If the 85 master recordings aren't enough for players of "Guitar Hero: World Tour," they can create their own playable tracks with the in-game music studio feature.
Neversoft senior producer Aaron Habibipour, who also plays real guitar and is in a band, showed me the game's music studio during a demo in a New York City hotel suite last month.
Here's a rundown on the three main sections -- recording, mixing and sharing -- of the "GH: WT" music studio:
Recording -- This is where players can jam and/or record the music they play to pre-made beats. The screen shows the four avatars in a basement studio and the note highway for each instrument. To create a new song, you simply press record and the game keeps track of the notes you hit.
As for difficulty, the game uses an algorithm to automate the track into five levels of difficulty, scaling your songs down automatically from Expert. Players can drop in or out during the session, and after recording, they can preview the tune. Once they've laid down their track, they can edit in more detail in the "GH Mix" interface.
Mixing -- "GHMix" is where players can edit the notes for the drum, bass, guitar and keyboard tracks -- it looks very much like an editing tool, with different icons on the left-hand side. While it looked a little complicated, Habibipour told me that no studio recording knowledge was needed.
The interface I saw was called the "WZ-RD 5000," where you can have pre-made basslines (rock, metal and hip-hop were a few examples) and different sounds for each of the instruments, including various drum kits ('80s and cheesy were options) and different effects for the lead and rhythm guitar. The player can work on all the different instrument tracks for the same song by switching to each part. There, they can edit individual notes, by adding and removing them, and even record more directly into the editor with the instruments. The music editor can also cut and paste notes for faster song creation.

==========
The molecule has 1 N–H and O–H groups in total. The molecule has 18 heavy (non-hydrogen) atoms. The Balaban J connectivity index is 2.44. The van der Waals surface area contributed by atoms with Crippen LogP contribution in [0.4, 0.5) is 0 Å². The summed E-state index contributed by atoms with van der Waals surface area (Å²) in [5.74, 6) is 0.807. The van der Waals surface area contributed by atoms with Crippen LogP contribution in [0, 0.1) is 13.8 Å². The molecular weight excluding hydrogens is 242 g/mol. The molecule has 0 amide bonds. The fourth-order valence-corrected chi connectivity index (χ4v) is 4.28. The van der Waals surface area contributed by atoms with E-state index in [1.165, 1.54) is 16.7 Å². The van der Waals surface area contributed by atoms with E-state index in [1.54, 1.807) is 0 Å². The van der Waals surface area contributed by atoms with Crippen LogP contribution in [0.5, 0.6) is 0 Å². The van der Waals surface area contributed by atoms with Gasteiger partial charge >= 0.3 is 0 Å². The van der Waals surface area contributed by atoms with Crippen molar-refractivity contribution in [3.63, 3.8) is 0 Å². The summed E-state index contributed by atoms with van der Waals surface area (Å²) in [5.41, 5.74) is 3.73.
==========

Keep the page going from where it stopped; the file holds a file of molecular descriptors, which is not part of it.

Habibipour also said that GHMix is just as fully featured as other music creation software like Cakewalk or Acid, and it's "pretty close" to what the developers use to create tracks for the game, though they use the program strictly on PC while the game is geared to work with the instruments.
One thing that's missing from the music creation is singing. Players can't record a vocal track for their musical masterpiece due to lyrical legal issues. File size also is an issue. Habibipour did say you can assign a melody track to the keyboard, and have whoever is singing sing along (whatever they want) to those notes as long as they match the pitch.
Uploading and Sharing -- Once you create your song, you can upload your track to "GHTunes," where the "Guitar Hero" community can rate songs. By default, users will be given five spots to upload songs to GH Tunes. The higher a user's ratings, based on other players' downloads, the more spots they'll receive to upload stuff. The maximum space the best music makers can have is an album–length -- 15 tracks.
Also, friends can't download songs and then add their parts; like a real band, music creation must remain local. All the music is playable in any venue, and once the songs are downloaded, they're available in quick play. And GHTunes is fully searchable by genre, artist or user name. However, songs cannot be shared across platforms.
As for copyright issues, Activision will monitor the uploads. Songs will be removed from GHTunes if the company receives a complaint from a copyright owner or otherwise learns a song is a copy of an existing copyrighted song. And though any track can be downloaded and edited, it can't be re-uploaded.
Didn't get all that? There's also a tutorials section for the whole process of recording, editing and distributing your own "Guitar Hero" music. "Guitar Hero: World Tour" will be in stores October 27.
"Guitar Hero" players, are you eager to use these new features?